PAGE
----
Rapid tests key for safer hotel quarantine

A rapid COVID-19 test that delivers results in 10 minutes could prevent hotel quarantine outbreaks.
A rapid COVID-19 test that delivers results in 10 minutes could prevent hotel quarantine outbreaks.

A rapid COVID-19 test that delivers results in 10 minutes could hold the key to preventing outbreaks from hotel quarantine sites.

Melbourne's second wave and the current outbreak in Adelaide have been linked to contact between staff at hotel quarantine sites and the wider community.

The rapid tests are 90 per cent accurate and effective at identifying cases when people are infectious but may not display symptoms.

They're about to be trialled at the Howard Springs facility in Darwin where thousands of Australians are arriving from overseas for quarantine.

Dr Ian Norton, an emergency specialist who has considerable experience with the World Health Organisation, as well the Ruby Princess and Victorian aged care responses, said staff at Howard Springs would be tested every three to four days.

He said weekly testing was not enough as the incubation period of the virus is much shorter.

"I can't understand why it's not in place in every other state and territory" he said.

The tests are about a quarter of the cost of the PCR tests used widely in Australia.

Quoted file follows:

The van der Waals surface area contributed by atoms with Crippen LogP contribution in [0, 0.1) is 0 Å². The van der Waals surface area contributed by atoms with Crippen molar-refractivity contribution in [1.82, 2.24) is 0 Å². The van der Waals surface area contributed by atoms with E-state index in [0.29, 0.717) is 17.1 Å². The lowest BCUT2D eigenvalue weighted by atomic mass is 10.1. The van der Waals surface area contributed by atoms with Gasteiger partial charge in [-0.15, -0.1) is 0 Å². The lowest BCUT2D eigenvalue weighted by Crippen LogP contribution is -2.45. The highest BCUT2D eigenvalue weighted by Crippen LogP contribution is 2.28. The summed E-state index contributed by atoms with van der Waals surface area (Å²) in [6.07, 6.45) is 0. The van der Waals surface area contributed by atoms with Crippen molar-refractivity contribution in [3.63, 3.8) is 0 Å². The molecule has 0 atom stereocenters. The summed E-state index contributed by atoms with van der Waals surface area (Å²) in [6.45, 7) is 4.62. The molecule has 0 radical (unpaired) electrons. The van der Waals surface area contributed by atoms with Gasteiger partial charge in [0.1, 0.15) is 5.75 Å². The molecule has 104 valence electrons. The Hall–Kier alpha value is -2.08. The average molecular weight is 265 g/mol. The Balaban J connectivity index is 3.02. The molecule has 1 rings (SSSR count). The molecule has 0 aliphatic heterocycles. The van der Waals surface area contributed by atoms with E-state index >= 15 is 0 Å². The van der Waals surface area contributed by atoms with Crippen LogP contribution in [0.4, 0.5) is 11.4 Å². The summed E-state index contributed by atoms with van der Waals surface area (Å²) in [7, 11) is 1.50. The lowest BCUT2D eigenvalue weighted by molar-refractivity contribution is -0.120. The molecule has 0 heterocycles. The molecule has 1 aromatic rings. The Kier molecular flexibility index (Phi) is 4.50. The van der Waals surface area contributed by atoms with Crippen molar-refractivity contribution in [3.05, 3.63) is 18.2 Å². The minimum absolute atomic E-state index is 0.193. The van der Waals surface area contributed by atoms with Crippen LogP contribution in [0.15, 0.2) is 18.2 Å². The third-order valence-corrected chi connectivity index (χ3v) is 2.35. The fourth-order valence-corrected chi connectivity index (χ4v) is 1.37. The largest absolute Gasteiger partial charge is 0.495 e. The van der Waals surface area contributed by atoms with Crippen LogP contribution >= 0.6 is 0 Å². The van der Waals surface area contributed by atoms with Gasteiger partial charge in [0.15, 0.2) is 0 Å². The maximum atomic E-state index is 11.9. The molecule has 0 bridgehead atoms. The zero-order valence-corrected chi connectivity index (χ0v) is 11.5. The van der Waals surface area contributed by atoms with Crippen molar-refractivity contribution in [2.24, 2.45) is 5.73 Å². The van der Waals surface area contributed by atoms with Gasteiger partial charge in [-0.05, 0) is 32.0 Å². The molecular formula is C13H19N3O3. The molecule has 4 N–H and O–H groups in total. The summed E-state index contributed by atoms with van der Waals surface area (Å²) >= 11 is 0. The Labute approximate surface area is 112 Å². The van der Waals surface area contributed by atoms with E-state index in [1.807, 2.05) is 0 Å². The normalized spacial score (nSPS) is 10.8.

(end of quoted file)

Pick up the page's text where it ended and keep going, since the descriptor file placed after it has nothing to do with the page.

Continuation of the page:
"As well as being much more rapid, 10 minutes instead of 24 hours, it means because of that cost you can afford to do it every three days," he said.

Dr Norton is hopeful the trial will illustrate how effective testing at hotel quarantine sites can significantly reduce the risk of second or third waves around the country.

As the "gold standard" he said PCR tests should continue to be used for people with symptoms or known contact with a case.

But he believes the antigen tests to be used at Howard Springs have a vital role to play as the first line of defence for hotel quarantine workers.

They work by combing a swab with a small amount of water that is placed on a cartridge.

Like a pregnancy test, ten minutes later the display of a line indicates the result.

"We should have learnt from Victoria, we clearly didn't and we need to do it now," Dr Norton said.

The tests could also prove useful during the initial stages of an outbreak for critical workers who aren't displaying symptoms.

"Anybody with a symptom, it's got to be PCR," Dr Norton said.

"This is reserved for those at lower risk with no symptoms, working away in critical positions."

The rapid tests are being supplied by a Melbourne company, while similar tests are already used widely around the world where demand is high.

Dr Norton said Australia should act quickly to secure a stockpile.

"They know how to make these tests by the million and we know we can still get supply for the moment, but I'm very worried that soon the US will buy up the rest of it and we'll be stuck without."

Australian Associated Press